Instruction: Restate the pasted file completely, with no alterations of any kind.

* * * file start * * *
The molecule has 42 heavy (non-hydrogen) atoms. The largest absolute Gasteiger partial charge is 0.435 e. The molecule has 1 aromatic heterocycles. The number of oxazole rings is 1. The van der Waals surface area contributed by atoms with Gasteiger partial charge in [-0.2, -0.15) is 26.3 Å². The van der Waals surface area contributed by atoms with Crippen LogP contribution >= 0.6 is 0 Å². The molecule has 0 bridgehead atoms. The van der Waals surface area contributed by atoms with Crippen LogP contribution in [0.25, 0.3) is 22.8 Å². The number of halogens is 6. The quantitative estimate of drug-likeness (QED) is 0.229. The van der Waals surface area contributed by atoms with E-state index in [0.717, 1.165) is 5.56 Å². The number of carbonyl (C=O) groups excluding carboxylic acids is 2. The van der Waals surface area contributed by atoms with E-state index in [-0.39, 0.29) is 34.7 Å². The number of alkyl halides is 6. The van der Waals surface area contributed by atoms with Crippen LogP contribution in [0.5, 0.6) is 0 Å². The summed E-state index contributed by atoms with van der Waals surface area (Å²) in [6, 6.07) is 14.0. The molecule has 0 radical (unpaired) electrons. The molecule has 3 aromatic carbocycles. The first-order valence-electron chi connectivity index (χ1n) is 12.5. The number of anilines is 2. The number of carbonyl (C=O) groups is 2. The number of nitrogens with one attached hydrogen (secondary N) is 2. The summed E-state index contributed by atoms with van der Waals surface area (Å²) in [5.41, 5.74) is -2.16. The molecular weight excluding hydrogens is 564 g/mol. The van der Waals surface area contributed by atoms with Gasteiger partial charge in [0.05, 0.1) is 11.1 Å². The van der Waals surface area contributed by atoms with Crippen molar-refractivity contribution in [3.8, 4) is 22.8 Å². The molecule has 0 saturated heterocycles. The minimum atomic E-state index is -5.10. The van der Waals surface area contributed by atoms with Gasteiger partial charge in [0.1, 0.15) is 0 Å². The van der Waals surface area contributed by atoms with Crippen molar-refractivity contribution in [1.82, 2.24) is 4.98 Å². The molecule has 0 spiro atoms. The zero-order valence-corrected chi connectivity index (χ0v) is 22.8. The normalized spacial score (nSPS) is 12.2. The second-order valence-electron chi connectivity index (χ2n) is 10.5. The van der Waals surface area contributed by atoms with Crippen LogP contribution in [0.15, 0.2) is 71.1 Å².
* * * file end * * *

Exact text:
The molecule has 42 heavy (non-hydrogen) atoms. The largest absolute Gasteiger partial charge is 0.435 e. The molecule has 1 aromatic heterocycles. The number of oxazole rings is 1. The van der Waals surface area contributed by atoms with Gasteiger partial charge in [-0.2, -0.15) is 26.3 Å². The van der Waals surface area contributed by atoms with Crippen LogP contribution >= 0.6 is 0 Å². The molecule has 0 bridgehead atoms. The van der Waals surface area contributed by atoms with Crippen LogP contribution in [0.25, 0.3) is 22.8 Å². The number of halogens is 6. The quantitative estimate of drug-likeness (QED) is 0.229. The van der Waals surface area contributed by atoms with E-state index in [0.717, 1.165) is 5.56 Å². The number of carbonyl (C=O) groups excluding carboxylic acids is 2. The van der Waals surface area contributed by atoms with E-state index in [-0.39, 0.29) is 34.7 Å². The number of alkyl halides is 6. The van der Waals surface area contributed by atoms with Crippen LogP contribution in [0.5, 0.6) is 0 Å². The summed E-state index contributed by atoms with van der Waals surface area (Å²) in [6, 6.07) is 14.0. The molecule has 0 radical (unpaired) electrons. The molecule has 3 aromatic carbocycles. The first-order valence-electron chi connectivity index (χ1n) is 12.5. The number of anilines is 2. The number of carbonyl (C=O) groups is 2. The number of nitrogens with one attached hydrogen (secondary N) is 2. The summed E-state index contributed by atoms with van der Waals surface area (Å²) in [5.41, 5.74) is -2.16. The molecular weight excluding hydrogens is 564 g/mol. The van der Waals surface area contributed by atoms with Gasteiger partial charge in [0.05, 0.1) is 11.1 Å². The van der Waals surface area contributed by atoms with Crippen molar-refractivity contribution in [3.8, 4) is 22.8 Å². The molecule has 0 saturated heterocycles. The minimum atomic E-state index is -5.10. The van der Waals surface area contributed by atoms with Gasteiger partial charge in [0.1, 0.15) is 0 Å². The van der Waals surface area contributed by atoms with Crippen molar-refractivity contribution in [1.82, 2.24) is 4.98 Å². The molecule has 0 spiro atoms. The zero-order valence-corrected chi connectivity index (χ0v) is 22.8. The normalized spacial score (nSPS) is 12.2. The second-order valence-electron chi connectivity index (χ2n) is 10.5. The van der Waals surface area contributed by atoms with Crippen LogP contribution in [0.15, 0.2) is 71.1 Å².